Joshua Reviews Heidi Ewing’s I Carry You With Me [NYFF 2020]

Best known for her documentary Jesus Camp, director Heidi Ewing has built, more or less, her entire career on crafting non-fiction films about legendary cultural figures like Norman Lear or controversial subcultures of America (the aforementioned Oscar nominated Jesus Camp). So it may come as some shock that with her latest, I Carry You With Me, while still carrying with it a potent political message, is something even more ambitious.

Her first out and out narrative feature (while still very much using her non-fiction roots to her advantage), Ewing’s I Carry You introduces viewers to Ivan (Armando Espitia) and Gerardo (Christian Vazquez), two young men whose burgeoning love causes increasingly tense chaos within their lives. With their families and communities in their native Mexico breathing down their proverbial necks, Ivan ultimately decides to leave his lover behind with the hopes of making it to the United States and some semblance of sexual liberation and personal freedom.

Instead, Ivan trades the paranoia around his gender-fluid sexuality for that of having the “illegal immigrant” status once he eventually does make it north of the border. At the very heart of this story is a captivating, if maybe a bit classical, story of star-crossed love brought into disarray due to existential complications. The romance starts off quiet and almost pensive, a given for queer couples in conservative (read: homophobic) Mexico, yet what blooms is a tender and evocatively displayed relationship that, come the ultimately splitting of the couple, does play with heartbreaking sincerity. And, as these stories go, when the couple ultimately reconnect the film takes this monumentally moving moment and uses it to flash forward and leap fully into Ewing’s fascination with non-fiction storytelling and style, hinting at a larger, more deeply personal, connection for the director this this story.

That being said, throughout the film Ewing’s documentarian eye is less focused on the style than the overall atmosphere. Much more interested in a more expressive, almost painterly style, Ewing’s direction is expressionistic, something that glances towards her verite roots but instead expands her visual language to be something more lyrical. Close-ups, for example, are often in softer focus, if not completely out of focus, and the use of shadows here is mesmerizing. Shot by cinematographer Juan Pablo Ramirez, the Mexico-set sequences are achingly romantic, pairing off vital and energetic shots of their hometown of Puebla City with strangely physical, almost tactile sequences of human connection that, while not entirely new for this type of drama, don’t lack in emotional heft. And come the film’s epilogue, there’s a formal shift that comes with a larger reveal that, while maybe coming off as slightly manipulative, re-contextualizes the film as something even more humanist, something deeply personal.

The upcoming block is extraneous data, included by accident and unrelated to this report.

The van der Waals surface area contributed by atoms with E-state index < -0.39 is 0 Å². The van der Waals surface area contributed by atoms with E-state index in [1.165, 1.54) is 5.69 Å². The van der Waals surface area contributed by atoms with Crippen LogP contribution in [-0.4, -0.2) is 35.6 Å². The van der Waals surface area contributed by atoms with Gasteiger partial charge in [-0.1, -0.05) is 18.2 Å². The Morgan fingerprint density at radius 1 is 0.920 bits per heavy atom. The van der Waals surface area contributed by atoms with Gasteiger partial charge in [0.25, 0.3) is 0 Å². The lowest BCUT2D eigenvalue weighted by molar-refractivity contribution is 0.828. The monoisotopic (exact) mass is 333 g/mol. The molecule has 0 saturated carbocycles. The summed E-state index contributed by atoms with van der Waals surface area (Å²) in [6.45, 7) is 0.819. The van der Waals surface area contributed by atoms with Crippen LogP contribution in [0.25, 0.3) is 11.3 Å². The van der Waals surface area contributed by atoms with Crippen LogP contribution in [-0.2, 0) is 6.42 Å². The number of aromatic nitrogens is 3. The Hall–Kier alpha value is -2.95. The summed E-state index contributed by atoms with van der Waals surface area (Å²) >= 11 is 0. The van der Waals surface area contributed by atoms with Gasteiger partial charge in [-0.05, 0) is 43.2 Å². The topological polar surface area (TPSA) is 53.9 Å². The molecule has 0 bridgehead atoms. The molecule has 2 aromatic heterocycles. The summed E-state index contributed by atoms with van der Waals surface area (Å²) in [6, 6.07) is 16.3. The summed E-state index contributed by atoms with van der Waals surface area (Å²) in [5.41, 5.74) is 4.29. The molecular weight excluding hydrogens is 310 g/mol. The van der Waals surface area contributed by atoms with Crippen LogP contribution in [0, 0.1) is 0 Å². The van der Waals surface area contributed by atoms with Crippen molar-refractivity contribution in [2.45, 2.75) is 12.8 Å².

It also helps that the two lead performances here are absolutely top tier. Both Armando Espita and Christian Vazquez put in incredible work here as Ivan and Gerardo respectively. Most importantly, their chemistry together feels lived in and tactile, in turn only elevating the moments they’re longing to be back in each other’s arms. There’s an epic scope to the film that’s rather alluring, yet the central characters never get lost in the romantic expressionism at the core of the film. Both performances feel properly layered and textured, with the weight of the world at once feeling entirely on each performer’s shoulders while never losing sight of the connection that each character is willing to risk everything for. These are nuanced performances that help elevate what’s otherwise a gorgeously composed drama into something truly resonant emotionally.

While this type of star-crossed romance tale may be well tread territory, and at roughly 100 minutes the impressionistic style may slowly near the line between engrossing and self-parody, I Carry You With Me subverts expectations at almost every turn. Spearheaded by a pair of enveloping lead performances and a director finding her own voice in a new mode of storytelling, come the film’s final formal revelation what begins as a relatively quaint look into the life of two gay men in conservative Mexico becomes a thrillingly moving experiment in storytelling, an experiment that blurs the line between fiction and non-fiction until it becomes utterly indistinguishable. A great, if uneven, piece of filmmaking.

Joshua Brunsting

Josh is a critic, a member of the Online Film Critics Society, a wrestling nerd, a hip-hop head, a father, a cinephile and a man looking to make his stamp on the world, one word at a time.